Local governments in Beijing, Tianjin, Hebei, Shanxi, Shandong and Henan were required by the Ministry of Environmental Protection in a "double urgent" letter issued on December 4 that regions which had not finished converting their heating supplies to gas should continue using coal or other fuels.
The letter said "keeping people warm in winter should be the number one principle".
The ministry added that for regions that have converted to natural gas or electric heating, local governments should ensure their supplies and prices remain stable.
Beijing has stepped up its efforts to phase out coal use ahead of this year's deadline for air quality targets, vowing to switch 3 million households in the 28 northern cities to gas or electricity.
But while coal has been banned in villages and communities, many residents have yet to be provided with an alternative.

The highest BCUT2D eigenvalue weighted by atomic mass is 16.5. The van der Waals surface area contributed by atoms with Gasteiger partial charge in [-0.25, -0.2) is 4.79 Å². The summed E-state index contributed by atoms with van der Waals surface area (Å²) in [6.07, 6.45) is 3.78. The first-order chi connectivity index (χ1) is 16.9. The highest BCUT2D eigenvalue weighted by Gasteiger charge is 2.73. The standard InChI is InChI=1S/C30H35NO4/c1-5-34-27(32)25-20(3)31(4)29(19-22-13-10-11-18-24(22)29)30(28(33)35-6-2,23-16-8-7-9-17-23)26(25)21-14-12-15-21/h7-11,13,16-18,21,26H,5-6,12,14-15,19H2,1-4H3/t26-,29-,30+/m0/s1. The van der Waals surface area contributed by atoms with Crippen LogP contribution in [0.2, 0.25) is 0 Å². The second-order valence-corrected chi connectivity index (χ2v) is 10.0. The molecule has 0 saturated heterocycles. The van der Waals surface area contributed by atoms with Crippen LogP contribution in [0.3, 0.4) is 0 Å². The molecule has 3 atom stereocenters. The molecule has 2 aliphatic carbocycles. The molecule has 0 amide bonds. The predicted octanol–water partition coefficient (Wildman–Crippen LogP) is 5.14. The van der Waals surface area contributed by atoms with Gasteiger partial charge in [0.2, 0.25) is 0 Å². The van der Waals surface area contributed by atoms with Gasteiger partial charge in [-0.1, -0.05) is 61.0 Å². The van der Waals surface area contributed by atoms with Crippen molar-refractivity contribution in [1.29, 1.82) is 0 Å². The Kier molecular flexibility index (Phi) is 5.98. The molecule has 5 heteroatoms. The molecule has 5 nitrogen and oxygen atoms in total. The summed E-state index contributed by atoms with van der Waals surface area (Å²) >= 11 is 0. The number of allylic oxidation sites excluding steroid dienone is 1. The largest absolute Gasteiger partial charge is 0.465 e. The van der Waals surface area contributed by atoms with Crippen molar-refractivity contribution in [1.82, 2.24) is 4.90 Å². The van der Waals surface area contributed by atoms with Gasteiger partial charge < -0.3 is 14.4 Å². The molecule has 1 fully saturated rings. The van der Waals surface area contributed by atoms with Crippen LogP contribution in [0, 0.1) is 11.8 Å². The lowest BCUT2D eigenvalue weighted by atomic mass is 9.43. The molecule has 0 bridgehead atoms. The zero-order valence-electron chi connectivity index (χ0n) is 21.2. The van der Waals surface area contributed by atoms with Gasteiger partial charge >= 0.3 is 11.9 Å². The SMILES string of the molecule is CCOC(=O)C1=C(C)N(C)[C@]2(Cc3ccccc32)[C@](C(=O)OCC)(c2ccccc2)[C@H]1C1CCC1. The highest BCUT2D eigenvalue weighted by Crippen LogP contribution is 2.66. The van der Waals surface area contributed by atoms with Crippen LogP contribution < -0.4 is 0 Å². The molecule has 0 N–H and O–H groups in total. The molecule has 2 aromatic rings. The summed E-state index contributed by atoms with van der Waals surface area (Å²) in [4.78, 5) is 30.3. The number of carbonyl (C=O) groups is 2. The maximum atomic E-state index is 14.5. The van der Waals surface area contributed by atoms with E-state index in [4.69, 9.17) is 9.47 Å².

Meanwhile, the coal ban has led to gas shortages and surging prices since the onset of winter, forcing some cities to halt supplies to factories.
China National Petroleum Corp also warned on December 7 that China could see natural gas shortages if the country was hit by "extreme" weather this winter.
The environmental campaign has helped push demand for gas to new highs, but a lack of storage and transport infrastructure means supply is failing to keep pace, the company said in a research report.
As a result, the government would help energy companies to increase imports of natural gas via cross-border pipelines and liquefied natural gas terminals, commerce ministry spokesman Gao Feng said on the same day.
Gas imports in the first ten months of the year rose 24.9% from the same period of 2016, he said.
According to a Bloomberg report published on December 7, China is on course to overtake South Korea to become the world's second-largest importer of liquefied natural gas, behind Japan. It is already the world's top energy user.
Tankers with a combined capacity of 33.6 million tonnes have visited China this year, just 1.7 million below South Korea's total, the report said.
(Writing by Tammy Yang Editing by Jessie Jia)
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